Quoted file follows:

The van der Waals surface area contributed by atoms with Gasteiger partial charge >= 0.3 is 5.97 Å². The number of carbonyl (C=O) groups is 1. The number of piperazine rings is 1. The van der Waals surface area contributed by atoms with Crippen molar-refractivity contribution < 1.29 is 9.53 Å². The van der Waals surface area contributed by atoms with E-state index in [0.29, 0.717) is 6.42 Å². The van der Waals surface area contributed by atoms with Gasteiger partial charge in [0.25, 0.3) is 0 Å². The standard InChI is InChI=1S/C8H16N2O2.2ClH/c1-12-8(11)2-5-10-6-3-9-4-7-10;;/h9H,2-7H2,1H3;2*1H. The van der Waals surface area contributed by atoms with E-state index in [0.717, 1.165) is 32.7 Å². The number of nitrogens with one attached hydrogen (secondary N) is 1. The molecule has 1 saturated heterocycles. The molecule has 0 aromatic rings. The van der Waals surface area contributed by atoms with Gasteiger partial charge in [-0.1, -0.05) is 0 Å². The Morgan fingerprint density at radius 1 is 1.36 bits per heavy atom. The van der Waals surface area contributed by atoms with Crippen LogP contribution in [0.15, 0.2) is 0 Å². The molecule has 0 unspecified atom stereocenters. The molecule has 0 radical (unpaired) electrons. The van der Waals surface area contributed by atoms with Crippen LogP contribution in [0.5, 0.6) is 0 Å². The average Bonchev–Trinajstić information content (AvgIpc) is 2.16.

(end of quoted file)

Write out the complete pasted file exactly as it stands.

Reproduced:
The van der Waals surface area contributed by atoms with Gasteiger partial charge >= 0.3 is 5.97 Å². The number of carbonyl (C=O) groups is 1. The number of piperazine rings is 1. The van der Waals surface area contributed by atoms with Crippen molar-refractivity contribution < 1.29 is 9.53 Å². The van der Waals surface area contributed by atoms with E-state index in [0.29, 0.717) is 6.42 Å². The van der Waals surface area contributed by atoms with Gasteiger partial charge in [0.25, 0.3) is 0 Å². The standard InChI is InChI=1S/C8H16N2O2.2ClH/c1-12-8(11)2-5-10-6-3-9-4-7-10;;/h9H,2-7H2,1H3;2*1H. The van der Waals surface area contributed by atoms with E-state index in [0.717, 1.165) is 32.7 Å². The number of nitrogens with one attached hydrogen (secondary N) is 1. The molecule has 1 saturated heterocycles. The molecule has 0 aromatic rings. The van der Waals surface area contributed by atoms with Gasteiger partial charge in [-0.1, -0.05) is 0 Å². The Morgan fingerprint density at radius 1 is 1.36 bits per heavy atom. The van der Waals surface area contributed by atoms with Crippen LogP contribution in [0.15, 0.2) is 0 Å². The molecule has 0 unspecified atom stereocenters. The molecule has 0 radical (unpaired) electrons. The van der Waals surface area contributed by atoms with Crippen LogP contribution in [0.5, 0.6) is 0 Å². The average Bonchev–Trinajstić information content (AvgIpc) is 2.16.